Cream disbanded when the strife that marked their entire run became too much for all concerned.  Jack Bruce and Ginger Baker hated each other; they simply did not get along, and fought ferociously at every opportunity.  Clapton was a mostly innocent bystander caught in the middle of the discord.  I think that discord is important, though, because I think that’s really at the heart of why Cream doesn’t work for me.  There have been many great bands with powerful inner turmoil–Fleetwood Mac, the Kinks, the Eagles, just to name a few–but there was something else that bound them together.  Cream made music, but there was no other link.  They weren’t buddies or relatives, and I’m pretty sure none of them were sleeping together.  They were just three talented musicians who were unhappy with their other gigs and decided to record together.  There was no chemistry, and I think it shows.  The music is technically very good, but lacks any kind of spirit or emotion.  It’s a notable album for the skill that the musicians showed, and for the influence it has, but I don’t think there’s much else to recommend it.

1000 Recordings to Hear Before You Die: Over Under Sideways Down


Installment number one of this feature is a good one.  In the book, the recordings are listed alphabetically, and it seemed counterproductive to just go through the book in order.  (Also, I’m not so sure that’s how Tom Moon intended for it to be used.)  So I riffled through the pages a couple of times, stopped, and slapped my hand down.  It landed on this 1996 album by the Yardbirds.

Moon notes that Over Under Sideways Down (released in the U.K. as Roger the Engineer) was the first Yardbirds album conceived as an album instead of just a bunch of singles collected for release.  It’s bluesy and rocking, with just a bit of psychedelia.  Fairly typical for the era, actually, but executed with more skill and verve than many of the other, forgotten British bands of the mid 60s.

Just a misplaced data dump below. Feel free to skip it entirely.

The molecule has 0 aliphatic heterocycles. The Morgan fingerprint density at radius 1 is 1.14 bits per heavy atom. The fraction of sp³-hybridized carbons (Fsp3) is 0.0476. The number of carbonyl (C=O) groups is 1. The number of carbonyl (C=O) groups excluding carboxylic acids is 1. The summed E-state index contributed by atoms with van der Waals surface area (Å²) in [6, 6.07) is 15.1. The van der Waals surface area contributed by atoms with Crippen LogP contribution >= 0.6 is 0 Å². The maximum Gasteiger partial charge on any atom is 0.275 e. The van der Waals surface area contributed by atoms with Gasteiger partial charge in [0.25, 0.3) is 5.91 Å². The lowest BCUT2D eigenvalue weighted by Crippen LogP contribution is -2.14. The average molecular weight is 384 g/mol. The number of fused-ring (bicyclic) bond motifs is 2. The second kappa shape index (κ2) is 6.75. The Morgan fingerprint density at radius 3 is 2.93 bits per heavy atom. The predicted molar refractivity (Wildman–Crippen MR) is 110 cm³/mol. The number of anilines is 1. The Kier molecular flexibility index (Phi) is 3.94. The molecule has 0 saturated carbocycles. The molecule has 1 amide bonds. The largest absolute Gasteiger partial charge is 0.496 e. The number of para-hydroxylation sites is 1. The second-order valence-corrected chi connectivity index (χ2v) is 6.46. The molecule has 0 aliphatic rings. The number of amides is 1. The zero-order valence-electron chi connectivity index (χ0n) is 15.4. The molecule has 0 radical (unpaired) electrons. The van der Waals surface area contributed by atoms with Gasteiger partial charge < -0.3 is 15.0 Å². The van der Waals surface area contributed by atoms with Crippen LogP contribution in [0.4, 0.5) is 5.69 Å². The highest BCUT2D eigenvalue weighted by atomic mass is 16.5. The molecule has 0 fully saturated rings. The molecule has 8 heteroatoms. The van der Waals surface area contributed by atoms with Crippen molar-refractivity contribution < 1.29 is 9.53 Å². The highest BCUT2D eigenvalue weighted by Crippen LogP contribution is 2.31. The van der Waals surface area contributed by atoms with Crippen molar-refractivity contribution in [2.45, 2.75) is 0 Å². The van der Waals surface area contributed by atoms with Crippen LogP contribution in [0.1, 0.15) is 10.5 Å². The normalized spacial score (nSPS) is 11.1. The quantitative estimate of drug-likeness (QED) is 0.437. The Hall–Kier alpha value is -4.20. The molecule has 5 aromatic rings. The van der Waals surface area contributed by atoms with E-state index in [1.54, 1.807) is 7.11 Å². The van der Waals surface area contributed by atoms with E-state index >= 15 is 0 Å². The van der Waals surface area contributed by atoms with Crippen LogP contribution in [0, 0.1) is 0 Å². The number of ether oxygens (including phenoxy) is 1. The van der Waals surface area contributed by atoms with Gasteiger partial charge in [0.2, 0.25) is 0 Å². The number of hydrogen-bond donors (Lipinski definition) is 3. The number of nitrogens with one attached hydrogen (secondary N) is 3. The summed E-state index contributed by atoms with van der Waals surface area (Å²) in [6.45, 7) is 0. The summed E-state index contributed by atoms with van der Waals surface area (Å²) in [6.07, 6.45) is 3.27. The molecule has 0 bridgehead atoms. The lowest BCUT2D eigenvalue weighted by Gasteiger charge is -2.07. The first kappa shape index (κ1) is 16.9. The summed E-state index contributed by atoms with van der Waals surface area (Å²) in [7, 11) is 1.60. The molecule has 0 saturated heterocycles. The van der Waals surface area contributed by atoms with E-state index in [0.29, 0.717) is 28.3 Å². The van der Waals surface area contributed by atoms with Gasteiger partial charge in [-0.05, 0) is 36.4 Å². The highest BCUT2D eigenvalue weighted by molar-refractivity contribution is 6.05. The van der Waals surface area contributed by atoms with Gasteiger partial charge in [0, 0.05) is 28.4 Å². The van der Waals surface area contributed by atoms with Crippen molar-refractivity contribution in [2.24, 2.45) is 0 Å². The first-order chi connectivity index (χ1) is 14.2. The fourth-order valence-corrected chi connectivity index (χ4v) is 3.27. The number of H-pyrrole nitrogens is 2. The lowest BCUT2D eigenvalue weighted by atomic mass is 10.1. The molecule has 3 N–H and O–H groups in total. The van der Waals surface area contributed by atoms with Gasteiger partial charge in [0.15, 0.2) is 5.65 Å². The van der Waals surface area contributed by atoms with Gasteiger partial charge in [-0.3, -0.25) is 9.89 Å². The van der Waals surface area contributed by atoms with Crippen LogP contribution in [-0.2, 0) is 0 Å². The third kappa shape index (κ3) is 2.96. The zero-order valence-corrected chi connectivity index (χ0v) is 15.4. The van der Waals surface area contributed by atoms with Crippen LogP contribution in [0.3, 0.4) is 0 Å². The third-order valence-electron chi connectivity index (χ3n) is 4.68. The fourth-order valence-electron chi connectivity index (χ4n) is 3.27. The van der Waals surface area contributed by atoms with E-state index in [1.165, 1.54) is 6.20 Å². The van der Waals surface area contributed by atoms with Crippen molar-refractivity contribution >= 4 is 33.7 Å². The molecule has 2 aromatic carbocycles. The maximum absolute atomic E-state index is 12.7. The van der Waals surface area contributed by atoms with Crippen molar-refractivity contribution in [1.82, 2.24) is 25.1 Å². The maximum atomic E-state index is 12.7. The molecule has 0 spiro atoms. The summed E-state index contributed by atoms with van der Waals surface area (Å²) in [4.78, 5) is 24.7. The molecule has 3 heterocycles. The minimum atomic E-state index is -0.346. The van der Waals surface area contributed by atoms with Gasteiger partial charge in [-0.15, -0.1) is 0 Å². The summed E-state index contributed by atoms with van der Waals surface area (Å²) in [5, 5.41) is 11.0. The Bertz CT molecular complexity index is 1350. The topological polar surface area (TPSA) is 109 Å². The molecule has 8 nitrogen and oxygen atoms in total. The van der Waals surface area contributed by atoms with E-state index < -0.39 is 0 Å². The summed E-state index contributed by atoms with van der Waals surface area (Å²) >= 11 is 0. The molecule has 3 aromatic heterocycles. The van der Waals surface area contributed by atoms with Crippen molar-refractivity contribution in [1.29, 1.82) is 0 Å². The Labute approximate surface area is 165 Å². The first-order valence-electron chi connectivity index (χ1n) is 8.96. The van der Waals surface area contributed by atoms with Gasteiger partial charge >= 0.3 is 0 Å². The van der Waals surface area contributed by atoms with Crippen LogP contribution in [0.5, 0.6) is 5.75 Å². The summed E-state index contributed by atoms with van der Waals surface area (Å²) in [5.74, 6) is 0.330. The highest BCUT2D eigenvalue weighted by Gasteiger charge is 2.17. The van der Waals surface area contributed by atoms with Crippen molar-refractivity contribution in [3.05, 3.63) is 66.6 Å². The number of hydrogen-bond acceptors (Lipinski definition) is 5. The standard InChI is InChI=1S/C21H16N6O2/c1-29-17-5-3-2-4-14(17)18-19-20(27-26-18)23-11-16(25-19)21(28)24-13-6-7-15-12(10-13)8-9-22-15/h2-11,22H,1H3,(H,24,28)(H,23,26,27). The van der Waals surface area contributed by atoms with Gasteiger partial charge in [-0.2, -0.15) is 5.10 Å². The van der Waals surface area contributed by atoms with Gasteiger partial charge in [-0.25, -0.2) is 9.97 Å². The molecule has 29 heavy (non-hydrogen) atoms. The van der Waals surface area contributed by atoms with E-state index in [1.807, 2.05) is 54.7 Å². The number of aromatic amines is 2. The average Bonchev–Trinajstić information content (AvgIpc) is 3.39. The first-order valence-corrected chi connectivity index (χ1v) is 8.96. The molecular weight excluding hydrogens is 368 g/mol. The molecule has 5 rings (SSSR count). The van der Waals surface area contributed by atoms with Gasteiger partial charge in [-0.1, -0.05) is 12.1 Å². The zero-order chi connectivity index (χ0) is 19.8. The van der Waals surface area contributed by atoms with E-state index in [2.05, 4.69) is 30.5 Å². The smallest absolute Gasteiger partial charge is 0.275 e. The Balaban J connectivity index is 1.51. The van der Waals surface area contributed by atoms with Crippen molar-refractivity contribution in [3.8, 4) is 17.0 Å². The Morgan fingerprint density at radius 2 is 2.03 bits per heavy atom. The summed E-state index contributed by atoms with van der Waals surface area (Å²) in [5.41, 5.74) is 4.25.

The Yardbirds’ biggest claim to fame, besides the awesome single “For Your Love”, was being the launching pad for three of the greatest Rock guitarists ever.  Eric Clapton was their first lead, but he quit in a Blues purist huff when the band moving away from, well, pure Blues with songs like “For Your Love.”  (I think he did okay for himself.)  Jeff Beck was Clapton’s replacement, and was joined soon after by his friend Jimmy Page, then a well-known session man.  The band was in the middle of a U.S. tour when they fired Beck, in spite of his massive talent, for being a bit of a flake.  (Like Clapton, Beck did pretty well for himself after leaving the band.)  Page took over as lead guitarist, but the band was doomed.

The Yardbirds broke up for the same reasons a lot of bands do: different ideas about their musical direction (differences that can be heard clearly on Over Under Sideways Down). Lead singer Keith Relf and drummer Jim McCarty were leaning toward something less heavy, while Jimmy Page had some hardcore hard Rock visions.  Manager Peter Grant and Page had a looming tour in Scandinavia and no band, since bassist Chris Dreja had also left.  They held auditions, and ended up hiring a young unknown singer named Robert Plant who recommended his friend John Bonham on drums.  John Paul Jones, another well-known session man, rounded out the lineup.  They toured under the moniker of The New Yardbirds in 1968, but I think we all know how the rest of the story turned out.